LAGOS, Nigeria — The piracy targeting the coast of West Africa takes root in the oil-slicked creeks of Nigeria's southern delta, where militants steal millions of dollars of crude with the apparent help of security agencies, experts said Saturday.
While the attacks target ships throughout the Gulf of Guinea, now rated by London insurers as being just as dangerous as the waters off Somalia, the majority happen along Nigeria's coastline. Threats of piracy have also seen needed cargo shipments drop in the region and led to calls for potentially arming private security contractors to protect vessels, experts say.
"If governments are not going to step up to the plate, ... others are going to move in," said Alex Vines, the African research director for London-based Chatham House. "Private security providers are licking their lips in anticipation of coming in and making good money."
The Gulf of Guinea, which follows the continent's southward curve from Liberia to Gabon, has seen an escalation in violent pirate attacks from low-level armed robberies to hijackings and cargo thefts. Last year, London-based Lloyd's Market Association – an umbrella group of insurers – listed Nigeria, neighboring Benin and nearby waters in the same risk category as Somalia, where two decades of war and anarchy have allowed piracy to flourish.
Speaking Saturday at a conference on piracy hosted by Nigeria's Institute of International Affairs, experts largely blamed the escalation of attacks on Nigeria's militant groups in the Niger Delta. While a 2009 amnesty program saw many lay down their weapons, gangs now freely steal crude oil running through foreign companies' pipelines in the region. Those same gang members have the technical knowledge necessary to hijack and steal gasoline and oil from tankers in the region, said Freedom Onuoha, a research fellow at the Center for Strategic Research and Studies at Nigeria's National Defense College.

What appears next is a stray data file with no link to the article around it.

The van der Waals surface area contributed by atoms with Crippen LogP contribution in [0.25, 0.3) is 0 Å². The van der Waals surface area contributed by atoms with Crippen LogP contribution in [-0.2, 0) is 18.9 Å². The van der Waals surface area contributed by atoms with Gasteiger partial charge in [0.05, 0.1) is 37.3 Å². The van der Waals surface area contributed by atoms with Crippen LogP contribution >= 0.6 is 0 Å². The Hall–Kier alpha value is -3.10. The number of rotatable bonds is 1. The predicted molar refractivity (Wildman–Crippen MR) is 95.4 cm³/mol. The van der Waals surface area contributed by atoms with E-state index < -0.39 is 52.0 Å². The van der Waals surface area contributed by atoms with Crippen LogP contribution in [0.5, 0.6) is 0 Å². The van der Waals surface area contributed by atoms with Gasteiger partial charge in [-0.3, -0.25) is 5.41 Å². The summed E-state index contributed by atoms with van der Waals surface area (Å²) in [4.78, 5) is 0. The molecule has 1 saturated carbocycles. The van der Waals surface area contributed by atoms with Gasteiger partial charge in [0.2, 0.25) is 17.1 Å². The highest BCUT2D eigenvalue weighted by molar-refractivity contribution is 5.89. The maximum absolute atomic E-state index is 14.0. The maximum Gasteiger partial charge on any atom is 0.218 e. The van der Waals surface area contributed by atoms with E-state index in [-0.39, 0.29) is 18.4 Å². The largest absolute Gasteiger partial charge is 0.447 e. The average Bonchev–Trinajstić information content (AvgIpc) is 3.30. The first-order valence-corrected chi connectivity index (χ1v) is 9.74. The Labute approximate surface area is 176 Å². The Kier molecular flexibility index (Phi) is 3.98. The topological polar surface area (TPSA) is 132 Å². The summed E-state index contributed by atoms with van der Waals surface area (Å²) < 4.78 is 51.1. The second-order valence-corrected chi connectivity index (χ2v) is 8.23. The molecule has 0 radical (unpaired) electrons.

Those oil tanker hijackings have happened more and more in recent months, with pirates likely able to make as much as a $2 million profit for offloading 3,000 tons of fuel, Vines said. Meanwhile, shipping into Benin has dropped as much as 70 percent after insurance rates skyrocketed for the region, as other shippers have stopped reporting incidents out of fears of seeing their own premiums rise, he said.
Since the oil delta insurgency grew more violent in 2006, there's been a permanent military presence in the region. Despite that, the thefts have gotten worse, leading analysts and diplomats to say that senior military officials actively take part and profit in the oil thefts.
"Why are they not going after them?" Onuoha asked, though he declined to directly implicate the military as uniformed Nigerian naval officers sat in the conference.
Nigeria has launched more anti-piracy patrols and has detained some 40 vessels in recent months, said Vice Admiral Dele Ezeoba, the chief of staff for Nigeria's navy. He also brought up the idea of putting armed private security guards on vessels in the Gulf of Guinea as a solution to slow attacks. He left the conference without taking questions from journalists or the crowd.
For now, Western countries have increased their own patrols into Nigerian and West African waters. The U.S. has had several ships pass through the region in recent years to conduct training exercises for Nigeria's navy and special forces on anti-piracy operations. A French naval vessel had to help a hijacked ship last year. A British warship, the HMS Argyll, also just docked in Lagos as well as part of the anti-piracy push in the region that has becoming increasingly dangerous.
As Andrew Pocock, the British High Commissioner to Nigeria, said: "We need to move from analysis to action."
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